The slaughtering in the City of Light was not even the most fatal of the week, which saw about 2,000 people massacred in Northern Nigeria by Boko Haram and up to 40 people killed by what was likely an al-Qaeda car explosion in Sanaa, the capital of Yemen.
You may never come close to such an attack, but you have probably read about similar terrorist acts occurring in some parts of Nigeria. But not just in Africa’s most populous country; the world, it seems, is infatuated with violence. In movies, music, news, video games and on websites. On the streets, more and more people resort to violence, commonly referred to as terrorist acts, to achieve their goals.
In his book Crime in London, Gilbert Kelland, a former head of Scotland Yard’s CID, said: “Crime is a reflection of the society in which it occurs and the moral and social climate that prevails at any given time.”
What is terrorism?
According to researcher Mark Juergen Meyer, “Whether or not you use ‘terrorist’ to describe violent acts depends on whether you think the acts are justified. To a large extent, the use of the term depends on the worldview: if the world is perceived as peaceful, violent acts appear as terrorism. If the world is thought to be at war, the acts of violence can be considered legitimate.”
There are often political implications when ‘terrorism’ and ‘terrorist’ are used. Boko Haram considers themselves freedom fighters – freedom from western education – not terrorists. However, that shouldn’t stop us from trying to define the term. Terrorism involves 1) acts directed against non-combatants and 2) the use of violence for dramatic purposes, i.e., to sow fear. Therefore, militants – a group of bandits, Fulani herdsmen, Boko Haram, unknown gunmen, Niger Delta Avengers, or the Eastern Security Network – often use terrorist tactics like anything from assault weapons or explosive devices. Their attacks are unpredictable, as they may occur at any time or place.
Causes of terrorism
It is hard to comprehend why a person or a group would walk up to total strangers and kill them. In their book, ‘The Will to Kill – Making Sense of Senseless Murder’, Professors James Alan Fox and Jack Leven stated: “Some individuals are more prone to violence than others, yet free will still exist. The will to kill, though governed by numerous internal and external forces, still includes choice and human decision making, and thus accountability and culpability.”
Many things trigger acts of terrorism, but its primary root lies within ourselves. When we feed wrong inclinations, when we repeatedly look at, listen to, or think about bad things, our heart reasons: mugging, murdering, coveting, loose conduct, an act of wickedness, unreasonableness.
Although we may be born with certain wrong inclinations, some external forces aggravate the situation. Here’s a list and brief notes on the secondary causes:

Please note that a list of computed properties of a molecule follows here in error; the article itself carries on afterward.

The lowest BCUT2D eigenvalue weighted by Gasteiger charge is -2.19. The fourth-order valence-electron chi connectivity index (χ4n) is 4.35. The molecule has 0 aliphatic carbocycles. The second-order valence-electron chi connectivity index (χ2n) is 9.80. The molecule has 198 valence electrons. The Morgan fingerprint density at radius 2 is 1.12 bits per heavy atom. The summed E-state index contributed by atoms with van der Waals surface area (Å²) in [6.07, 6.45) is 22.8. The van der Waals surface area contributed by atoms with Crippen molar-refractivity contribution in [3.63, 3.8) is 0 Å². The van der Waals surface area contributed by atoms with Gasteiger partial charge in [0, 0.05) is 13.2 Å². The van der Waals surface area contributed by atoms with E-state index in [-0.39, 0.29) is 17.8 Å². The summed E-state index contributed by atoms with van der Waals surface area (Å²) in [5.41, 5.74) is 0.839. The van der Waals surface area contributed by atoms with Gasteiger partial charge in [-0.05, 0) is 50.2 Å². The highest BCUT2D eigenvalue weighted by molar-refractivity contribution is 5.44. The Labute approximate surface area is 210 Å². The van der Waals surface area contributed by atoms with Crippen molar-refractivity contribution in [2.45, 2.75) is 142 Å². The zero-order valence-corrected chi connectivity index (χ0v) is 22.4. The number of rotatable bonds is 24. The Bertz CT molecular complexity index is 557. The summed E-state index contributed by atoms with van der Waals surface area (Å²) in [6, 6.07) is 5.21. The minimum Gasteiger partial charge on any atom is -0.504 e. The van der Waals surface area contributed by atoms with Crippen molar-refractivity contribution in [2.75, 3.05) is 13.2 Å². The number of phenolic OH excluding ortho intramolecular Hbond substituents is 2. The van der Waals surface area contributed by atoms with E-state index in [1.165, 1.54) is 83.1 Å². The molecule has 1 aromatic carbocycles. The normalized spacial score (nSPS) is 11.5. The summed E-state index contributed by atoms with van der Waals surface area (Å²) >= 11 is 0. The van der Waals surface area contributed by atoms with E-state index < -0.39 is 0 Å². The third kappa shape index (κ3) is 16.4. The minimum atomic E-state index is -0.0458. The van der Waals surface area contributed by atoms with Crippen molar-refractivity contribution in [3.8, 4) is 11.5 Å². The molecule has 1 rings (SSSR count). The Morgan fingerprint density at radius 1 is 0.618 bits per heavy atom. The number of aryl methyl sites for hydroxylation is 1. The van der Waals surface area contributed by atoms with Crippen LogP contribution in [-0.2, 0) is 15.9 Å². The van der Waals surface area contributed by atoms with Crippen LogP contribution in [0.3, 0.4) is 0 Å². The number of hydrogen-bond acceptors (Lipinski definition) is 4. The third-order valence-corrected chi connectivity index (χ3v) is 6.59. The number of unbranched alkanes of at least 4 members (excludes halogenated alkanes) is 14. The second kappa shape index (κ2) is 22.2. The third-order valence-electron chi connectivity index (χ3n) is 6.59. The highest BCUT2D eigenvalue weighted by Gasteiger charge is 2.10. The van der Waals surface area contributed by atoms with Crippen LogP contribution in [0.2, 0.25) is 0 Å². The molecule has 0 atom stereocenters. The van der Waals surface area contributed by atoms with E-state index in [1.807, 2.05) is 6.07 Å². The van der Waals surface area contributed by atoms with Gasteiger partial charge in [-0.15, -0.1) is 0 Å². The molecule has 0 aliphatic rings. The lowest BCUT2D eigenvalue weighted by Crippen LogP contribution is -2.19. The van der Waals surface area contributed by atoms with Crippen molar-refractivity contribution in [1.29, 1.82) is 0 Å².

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Breakdown of family life
- A turbulent relationship between parent and child
- Parents who do not recognise their children’s problems
- A lack of closeness
- Parents who place few or no limits on a child’s conduct
- Extremely reserved children who lead a double life and therefore hide part of their life from their parents
- Parents who don’t give their children the attention they need
People’s inability to cope
- Learning and social disabilities
- Adverse effects of physical or sexual violence
- Antisocial characteristics
- Hatred of a certain group
- Absence of remorse when doing wrong
- Desire to manipulate others
Exposure to actual violence
This time, we are not talking about TV or YouTube. Witnessing an act of terrorism as a survivor or a trainee terrorist could scare you or embolden you. The path you embrace is entirely up to you.
Hatred and jealousy
This may be borne out of oppression and the need for revenge, which might not be your experience. Rather, brainwashing and manipulation by leaders of a sect personalise the ‘fight’ for you.
A mob spirit
A social worker quoted in the book Gangland – A Global History of Gang War, Gangsters and Criminal Culture, written by Michael Johnstone, said: “The kids who end up getting involved in the gang scene are often growing up in fatherless homes with no role models apart from the flashy image of local gangsters who flaunt their expensive cars and gold jewellery with pride.”
They feel that the only way they will ever get something for themselves is to copy them. However, once that decision has been made subconsciously, it’s a quick step to drug dealing and running with the gang in charge of the area.”
Drug and alcohol abuse
According to the World Health Organisation, substance abuse refers to the harmful or dangerous use of psychoactive substances, including alcohol and illicit drugs. The abuse can lead to dependence syndrome – a cluster of behavioural, cognitive, and physiological phenomena that develop after repeated substance consumption and which typically include a strong desire to take the drug, difficulty in controlling its use, persistence in its use despite adverse consequences, a higher priority is given to drug use over other activities and obligations, increased tolerance and sometimes physical withdrawal.
Lack of trust in the police and the justice system
If people feel society is unfair and that the judicial system is crooked, they are less inclined to play by the rules and more likely to be violent.
Poor-quality law enforcement